Elections New Brunswick
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Many people are away from where they would ordinarily live, either working or attending school, and want to know if they can still vote in a New Brunswick provincial election. Students have the option to vote for a candidate in the electoral district where they normally reside or for a candidate in the electoral district where they live while attending school. They must have lived in the province for forty days prior to Election Day and must also meet the standard qualifications to vote.

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In order to vote in New Brunswick, one must be a Canadian Citizen, at least 18 years of age by Election Day, have been ordinarily resident somewhere in New Brunswick for at least 40 days before Election Day, and be ordinarily resident in the riding where you apply to vote.

Students who are ordinarily resident in one electoral district of New Brunswick but are residing in a different electoral district for the purpose of attending a post-secondary institution, have the unique opportunity to have their name placed either on the voters list in their “home” electoral district and vote for a candidate in that electoral district, or to have their name placed on the voters list for the electoral district where they are living while going to school, and vote for the candidate in that electoral district.

Students from another province only temporarily residing in New Brunswick for the purpose of attending school do not gain the status of ‘ordinarily residence” which is necessary to vote.  However, if a student from another province declares that he or she has decided to make New Brunswick their home or ‘ordinary residence’ and has been ordinarily resident for at least 40 days, that person can apply to be put on the voters list and to vote.

If you are unable to vote in person, or are working or travelling abroad, you can choose to vote by mail using a Special Ballot.  To vote by mail, you must complete an Application for a Special Ballot.

There are 5 easy steps to follow in order to receive your Special ballot and vote by mail:

1. Complete the appropriate Application for a Special Ballot for the type of election underway. Downloadable forms for each type of election can be found on the Forms page.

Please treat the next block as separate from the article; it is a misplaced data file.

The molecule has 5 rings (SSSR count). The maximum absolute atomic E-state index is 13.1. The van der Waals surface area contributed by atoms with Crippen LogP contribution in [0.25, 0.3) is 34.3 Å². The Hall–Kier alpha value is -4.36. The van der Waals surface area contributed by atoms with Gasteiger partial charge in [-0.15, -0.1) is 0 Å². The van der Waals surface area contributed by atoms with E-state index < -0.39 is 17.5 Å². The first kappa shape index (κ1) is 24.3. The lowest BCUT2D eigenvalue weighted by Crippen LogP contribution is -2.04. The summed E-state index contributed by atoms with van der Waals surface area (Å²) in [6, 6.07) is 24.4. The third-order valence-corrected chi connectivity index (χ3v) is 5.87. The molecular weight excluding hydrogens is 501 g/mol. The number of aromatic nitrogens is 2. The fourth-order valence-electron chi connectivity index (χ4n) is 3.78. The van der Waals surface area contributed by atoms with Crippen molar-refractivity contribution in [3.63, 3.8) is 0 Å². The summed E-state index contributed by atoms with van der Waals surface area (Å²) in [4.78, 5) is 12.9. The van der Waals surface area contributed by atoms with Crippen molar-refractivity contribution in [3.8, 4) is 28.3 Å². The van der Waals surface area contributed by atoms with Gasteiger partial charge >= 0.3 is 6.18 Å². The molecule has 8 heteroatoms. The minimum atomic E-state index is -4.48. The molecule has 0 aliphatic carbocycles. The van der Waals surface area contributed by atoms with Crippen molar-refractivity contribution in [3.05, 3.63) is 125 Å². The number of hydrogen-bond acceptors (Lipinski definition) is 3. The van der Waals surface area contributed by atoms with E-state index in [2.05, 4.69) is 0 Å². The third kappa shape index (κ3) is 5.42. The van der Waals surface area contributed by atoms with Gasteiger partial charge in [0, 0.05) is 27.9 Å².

2. As soon as the election begins, you can send your Application for a Special Ballot to your local returning office by:

a.       Fax; or
b.       Scanning (or high resolution) and email.

3. If your name is not on the List of Electors, the Special Voting Officers from the returning office will contact you.  If this occurs, you will also need to complete a signed certification that you meet the qualifications to vote, and provide a photocopy or scan of one or more pieces of ID that between them show your name, address and signature (i.e. copy both sides of your driver’s license).

4. Once your application is approved and ballots are able to be sent, the Special Voting Officers from the returning office will prepare a Special Ballot Mail-In Voting Kit, and send it to your temporary address by courier. The kit includes your ballot, a secrecy envelope, a return envelope and detailed voting instructions.
 

When Applying to be added to the voters list you must present one of more pieces of identification which between them show your name, your signature, and the address where you are now resident.  (A New Brunswick driver’s license contains all three and is the ideal piece of identification).

Other options may include:

  • lease agreements,
  • utility bills,
  • student IDs,
  • other documentation that provides the above three requirements, or having a friend already on the voters list vouch for your residency.

You will be required to sign a declaration stating you are now ‘ordinarily” resident in New Brunswick, have been so for at least 40 days, and that this address in New Brunswick is now your ordinary residence.   

Note: You can also apply in person to obtain a ballot for your ‘home” electoral district at any Returning Office in the province, and cast your ballot there at the same time. Or, you can request that the Returning Office in your “home” riding” mail you a special ballot, and then you must ensure the ballot is received back at that returning office by 8pm on Election Day.

 

Bill is from British Columbia, but has been attending a university in New Brunswick for the past two years. He went back to BC for the summer to work, but is returning in the fall to resume his studies.  He has made New Brunswick his permanent residence.  As long as Bill can produce identification showing his name, signature, and the residence in the riding where he is living, and signs the declaration confirming New Brunswick is his ordinary residence, he is eligible to vote, and apply to be added to the voters list.
 

Sarah left her parents’ home in Bathurst to attend community college in Saint John.  She is renting an apartment with 2 other friends in Saint John. Sarah has the choice to either vote for a candidate running in her home riding in Bathurst, or she can choose to vote for a candidate in the riding where she is living while attending school.  She must produce identification that shows her name, signature, and the address of the residence in the riding where she is choosing to vote, and sign the declaration confirming New Brunswick is her ordinary residence, in order to be added to the voters list.
 

Josh is a first year student from Nova Scotia who has come to New Brunswick to go to university. He arrived on August 25, a week before classes begin.  A provincial general election is scheduled for September 22.  Josh is not eligible to vote in the general election because he does not meet the requirement of being “ordinarily resident” in the province for 40 days prior to the election.